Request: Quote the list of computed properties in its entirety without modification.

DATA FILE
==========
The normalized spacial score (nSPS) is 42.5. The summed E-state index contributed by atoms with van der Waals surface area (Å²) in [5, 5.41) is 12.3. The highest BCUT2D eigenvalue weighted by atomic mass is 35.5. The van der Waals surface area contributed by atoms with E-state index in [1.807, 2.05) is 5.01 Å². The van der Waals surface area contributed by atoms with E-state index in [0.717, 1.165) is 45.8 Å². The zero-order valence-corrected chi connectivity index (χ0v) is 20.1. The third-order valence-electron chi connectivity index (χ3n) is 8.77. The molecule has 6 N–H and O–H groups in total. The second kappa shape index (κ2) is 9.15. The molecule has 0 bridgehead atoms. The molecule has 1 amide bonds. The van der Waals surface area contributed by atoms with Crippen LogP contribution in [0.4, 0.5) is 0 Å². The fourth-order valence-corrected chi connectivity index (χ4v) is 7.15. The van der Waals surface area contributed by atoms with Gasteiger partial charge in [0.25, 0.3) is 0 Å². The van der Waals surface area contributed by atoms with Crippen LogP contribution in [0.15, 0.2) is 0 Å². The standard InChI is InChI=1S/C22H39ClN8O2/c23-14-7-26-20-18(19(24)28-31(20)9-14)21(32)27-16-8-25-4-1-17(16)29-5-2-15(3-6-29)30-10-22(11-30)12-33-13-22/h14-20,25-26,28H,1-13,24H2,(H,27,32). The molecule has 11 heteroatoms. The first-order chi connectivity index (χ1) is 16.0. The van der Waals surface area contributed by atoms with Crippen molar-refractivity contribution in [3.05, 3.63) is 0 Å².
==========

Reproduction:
The normalized spacial score (nSPS) is 42.5. The summed E-state index contributed by atoms with van der Waals surface area (Å²) in [5, 5.41) is 12.3. The highest BCUT2D eigenvalue weighted by atomic mass is 35.5. The van der Waals surface area contributed by atoms with E-state index in [1.807, 2.05) is 5.01 Å². The van der Waals surface area contributed by atoms with E-state index in [0.717, 1.165) is 45.8 Å². The zero-order valence-corrected chi connectivity index (χ0v) is 20.1. The third-order valence-electron chi connectivity index (χ3n) is 8.77. The molecule has 6 N–H and O–H groups in total. The second kappa shape index (κ2) is 9.15. The molecule has 0 bridgehead atoms. The molecule has 1 amide bonds. The van der Waals surface area contributed by atoms with Crippen LogP contribution in [0.4, 0.5) is 0 Å². The fourth-order valence-corrected chi connectivity index (χ4v) is 7.15. The van der Waals surface area contributed by atoms with Gasteiger partial charge in [0.25, 0.3) is 0 Å². The van der Waals surface area contributed by atoms with Crippen LogP contribution in [0.15, 0.2) is 0 Å². The standard InChI is InChI=1S/C22H39ClN8O2/c23-14-7-26-20-18(19(24)28-31(20)9-14)21(32)27-16-8-25-4-1-17(16)29-5-2-15(3-6-29)30-10-22(11-30)12-33-13-22/h14-20,25-26,28H,1-13,24H2,(H,27,32). The molecule has 11 heteroatoms. The first-order chi connectivity index (χ1) is 16.0. The van der Waals surface area contributed by atoms with Crippen molar-refractivity contribution in [3.05, 3.63) is 0 Å².